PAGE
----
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Weeks before election, scientists ask, 'What about climate change?'

Republican Party of Florida to forward letter to Trump campaign

With two months left on the calendar, 2014 is shaping up to be the hottest year on record, according to new data from the National Oceanic and Atmospheric Administration. Through October, the average global temperature has been 1.22 degrees Fahrenheit higher than the 20th century global average of 57.4 F. October was the hottest October on record globally.
With two months left on the calendar, 2014 is shaping up to be the hottest year on record, according to new data from the National Oceanic and Atmospheric Administration. Through October, the average global temperature has been 1.22 degrees Fahrenheit higher than the 20th century global average of 57.4 F. October was the hottest October on record globally. (Paula Bronstein/Getty Images)

TALLAHASSEE, Fla. – As the country prepares to elect a new president in the coming weeks, scientists in Florida are asking a major question: Why isn’t climate change part of the national conversation?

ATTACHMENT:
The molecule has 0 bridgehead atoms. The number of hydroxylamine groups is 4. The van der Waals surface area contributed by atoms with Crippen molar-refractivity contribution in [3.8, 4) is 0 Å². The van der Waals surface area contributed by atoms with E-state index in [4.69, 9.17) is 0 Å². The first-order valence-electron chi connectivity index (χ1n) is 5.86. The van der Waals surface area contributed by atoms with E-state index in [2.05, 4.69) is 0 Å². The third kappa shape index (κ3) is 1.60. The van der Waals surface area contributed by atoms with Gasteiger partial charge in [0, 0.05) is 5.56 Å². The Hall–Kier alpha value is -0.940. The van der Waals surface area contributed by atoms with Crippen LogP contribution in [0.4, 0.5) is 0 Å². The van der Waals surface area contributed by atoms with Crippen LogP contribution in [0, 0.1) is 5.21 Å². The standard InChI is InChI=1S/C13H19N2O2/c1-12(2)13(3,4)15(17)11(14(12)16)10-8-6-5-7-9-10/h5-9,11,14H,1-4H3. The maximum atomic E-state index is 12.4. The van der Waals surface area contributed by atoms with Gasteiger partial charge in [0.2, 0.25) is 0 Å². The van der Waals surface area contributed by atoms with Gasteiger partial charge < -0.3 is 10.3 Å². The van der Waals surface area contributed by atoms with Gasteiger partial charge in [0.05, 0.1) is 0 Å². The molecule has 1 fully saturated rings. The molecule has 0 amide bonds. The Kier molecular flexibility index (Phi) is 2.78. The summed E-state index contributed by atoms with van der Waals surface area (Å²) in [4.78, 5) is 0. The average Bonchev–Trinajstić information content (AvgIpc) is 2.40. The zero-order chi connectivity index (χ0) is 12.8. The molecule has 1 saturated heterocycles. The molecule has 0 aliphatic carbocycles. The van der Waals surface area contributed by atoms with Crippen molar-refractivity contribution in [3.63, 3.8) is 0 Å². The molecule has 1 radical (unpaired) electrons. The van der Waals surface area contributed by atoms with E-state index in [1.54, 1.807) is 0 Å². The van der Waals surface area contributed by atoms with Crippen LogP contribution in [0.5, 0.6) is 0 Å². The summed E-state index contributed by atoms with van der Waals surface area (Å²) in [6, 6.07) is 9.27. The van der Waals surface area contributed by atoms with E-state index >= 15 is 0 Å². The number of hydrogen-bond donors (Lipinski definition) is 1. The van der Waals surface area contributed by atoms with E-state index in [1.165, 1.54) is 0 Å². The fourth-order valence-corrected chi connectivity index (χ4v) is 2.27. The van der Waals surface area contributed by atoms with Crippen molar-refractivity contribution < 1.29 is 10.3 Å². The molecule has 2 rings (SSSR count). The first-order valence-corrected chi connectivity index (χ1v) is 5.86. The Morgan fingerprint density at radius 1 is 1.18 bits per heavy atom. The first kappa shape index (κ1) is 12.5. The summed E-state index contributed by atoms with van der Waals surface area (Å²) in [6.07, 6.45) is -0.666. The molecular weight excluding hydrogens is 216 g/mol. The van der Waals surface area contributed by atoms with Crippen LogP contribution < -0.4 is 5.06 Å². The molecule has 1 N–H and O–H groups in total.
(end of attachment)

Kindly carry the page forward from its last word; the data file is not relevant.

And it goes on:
Two years ago, the same group of scientists challenged Gov. Rick Scott and his opponent, Charlie Crist, to address the environment and climate change.

Now, Dr. Jeff Chanton has penned a letter to GOP presidential nominee Donald Trump asking the businessman to discuss the issue -- and Trump’s past claims that climate change is a hoax.

“In our opinion, at least in my opinion, this issue is just as important for the long term as ISIS,” the letter reads in part.

GOP strategists said it’s not a bigger part of the national conversation because everyday people don’t talk about it.

Voters aren’t affected by climate change on a daily basis, said Chris Moya, lobbyist and government affairs director for Jones Walker.

“When you ask scientists what should be done, the results of what should be done are incremental, long term, and difficult to calculate the impact on the climate,” Moya said. “But the results for the average American family in the business economy right now are present, impactful and large-scale.”

Bringing up climate change two years ago was successful because it brought the issue to the forefront, said Chanton, an oceanography professor at Florida State University.
  
“It has not been mentioned in the debates one bit,” Chanton said. “I’d like to call out Anderson Cooper and Chris Wallace and Ken Bone for not bringing this up! Why is this not talked about? It’s such a big issue.”

Chanson hopes the topic will surface in the closing laps of the race for the White House. Chanton, a registered Republican, delivered his letter, signed by 25 other scientists, to the Republican Party of Florida on Wednesday. The party said it would forward it to the Trump campaign.